England’s Joe Root, even in his relatively short career till date, has impressed enough to be considered as one of the finest batsmen of his generation and is already being counted as a future great. With England struggling to find a long-term solution to the No 3 slot in Test cricket, Root is ready to step up and take on the responsibility of what is easily one of the toughest roles in the longest format of the game.
Nick Crompton, who played at the No 3 spot, in England’s two previous series outings against South Africa away and later at home against Sri Lanka struggled to cope up with the demands of the role and has decided to take a short break from the game to sort himself out.
While Gary Ballance, who also failed to impress against Australia in the 2015 Ashes series thus leading to his exit from the Test squad, has earned a recall for the upcoming series against Pakistan, England skipper Alastair Cook wants Root to play at No 3 – something the young Englishman was only happy to oblige.
Speaking ahead of the first Test which begins at Lord’s on Thursday, Root said that he is more than ready to accept the challenge thrown down by the team management and hinted that it was a role he was always interested in.
"We had a few discussions throughout the season that it could be a possibility moving forward," Root told a Lord's news conference on Tuesday. "I think the fact I had quite a long time to think about it and to chat it over with the selectors and Trevor and Cooky, it probably made it a bit easier, rather than being thrown into the role."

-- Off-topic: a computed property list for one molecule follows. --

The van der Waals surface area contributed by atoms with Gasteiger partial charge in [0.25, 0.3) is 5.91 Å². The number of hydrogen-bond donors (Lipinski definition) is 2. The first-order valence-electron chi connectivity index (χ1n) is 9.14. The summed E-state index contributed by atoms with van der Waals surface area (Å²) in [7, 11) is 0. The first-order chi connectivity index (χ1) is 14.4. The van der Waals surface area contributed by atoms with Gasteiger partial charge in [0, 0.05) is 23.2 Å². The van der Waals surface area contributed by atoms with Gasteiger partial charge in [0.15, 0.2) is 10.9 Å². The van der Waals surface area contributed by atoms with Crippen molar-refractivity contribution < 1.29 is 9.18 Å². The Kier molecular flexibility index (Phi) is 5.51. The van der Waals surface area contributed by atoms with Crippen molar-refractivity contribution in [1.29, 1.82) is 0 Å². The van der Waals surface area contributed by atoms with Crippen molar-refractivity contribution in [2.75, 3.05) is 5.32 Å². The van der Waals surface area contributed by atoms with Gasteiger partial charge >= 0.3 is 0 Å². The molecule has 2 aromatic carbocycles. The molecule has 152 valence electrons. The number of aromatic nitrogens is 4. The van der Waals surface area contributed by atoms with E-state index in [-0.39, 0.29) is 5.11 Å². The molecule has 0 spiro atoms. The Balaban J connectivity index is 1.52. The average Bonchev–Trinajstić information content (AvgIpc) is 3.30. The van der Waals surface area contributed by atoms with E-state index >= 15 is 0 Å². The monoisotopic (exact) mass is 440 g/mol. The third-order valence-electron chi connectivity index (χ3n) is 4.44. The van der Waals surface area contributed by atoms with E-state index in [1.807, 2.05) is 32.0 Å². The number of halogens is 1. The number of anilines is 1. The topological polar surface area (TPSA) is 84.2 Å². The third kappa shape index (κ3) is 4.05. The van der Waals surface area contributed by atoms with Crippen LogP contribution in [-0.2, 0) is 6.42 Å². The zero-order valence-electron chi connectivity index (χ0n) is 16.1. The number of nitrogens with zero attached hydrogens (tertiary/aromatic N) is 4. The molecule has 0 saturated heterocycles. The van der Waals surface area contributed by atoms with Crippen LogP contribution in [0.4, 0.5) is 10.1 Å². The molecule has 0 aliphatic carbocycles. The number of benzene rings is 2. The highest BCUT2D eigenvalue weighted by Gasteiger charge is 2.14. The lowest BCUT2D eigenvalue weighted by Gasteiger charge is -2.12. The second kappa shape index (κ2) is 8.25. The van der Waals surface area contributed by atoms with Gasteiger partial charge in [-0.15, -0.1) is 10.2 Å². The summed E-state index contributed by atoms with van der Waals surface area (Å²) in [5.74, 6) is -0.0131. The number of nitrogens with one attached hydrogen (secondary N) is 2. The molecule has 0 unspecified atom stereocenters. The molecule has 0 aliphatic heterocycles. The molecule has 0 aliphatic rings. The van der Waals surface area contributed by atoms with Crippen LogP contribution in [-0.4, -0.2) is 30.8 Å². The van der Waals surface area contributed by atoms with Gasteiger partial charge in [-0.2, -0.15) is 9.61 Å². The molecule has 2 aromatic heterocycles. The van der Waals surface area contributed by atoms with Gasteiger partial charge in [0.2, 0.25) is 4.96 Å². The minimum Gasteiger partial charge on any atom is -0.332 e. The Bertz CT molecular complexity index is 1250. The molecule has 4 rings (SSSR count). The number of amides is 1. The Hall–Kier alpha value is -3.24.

Root, who has scored nearly 3,500 runs in his 42 Tests at an average of over 52 with nine centuries, mainly batting at the No 4 and No 5 spots for England, is confident that he can continue scoring big despite a change in his batting position.
"The way they've dealt with it has been really good and it's given me time to get my head around it,” he said. "I feel pretty comfortable going into the series and it's now just about trying to make sure that moving forward that's something I feel comfortable with and I can keep making big scores and contributing to winning Test matches."
Root also denied suggestions that his promotion could weaken the English middle order saying that the likes of Jonny Bairstow and James Vince would not make his absence felt lower down the order,
"I think that's probably harsh," said Root. “Someone like Jonny Bairstow would consider himself a middle-order batsman and he's taken his game to another level. Guys like James Vince, who will really be looking forward to getting back out playing red-ball cricket again. He's got a little bit of experience under his belt and will gain confidence from that."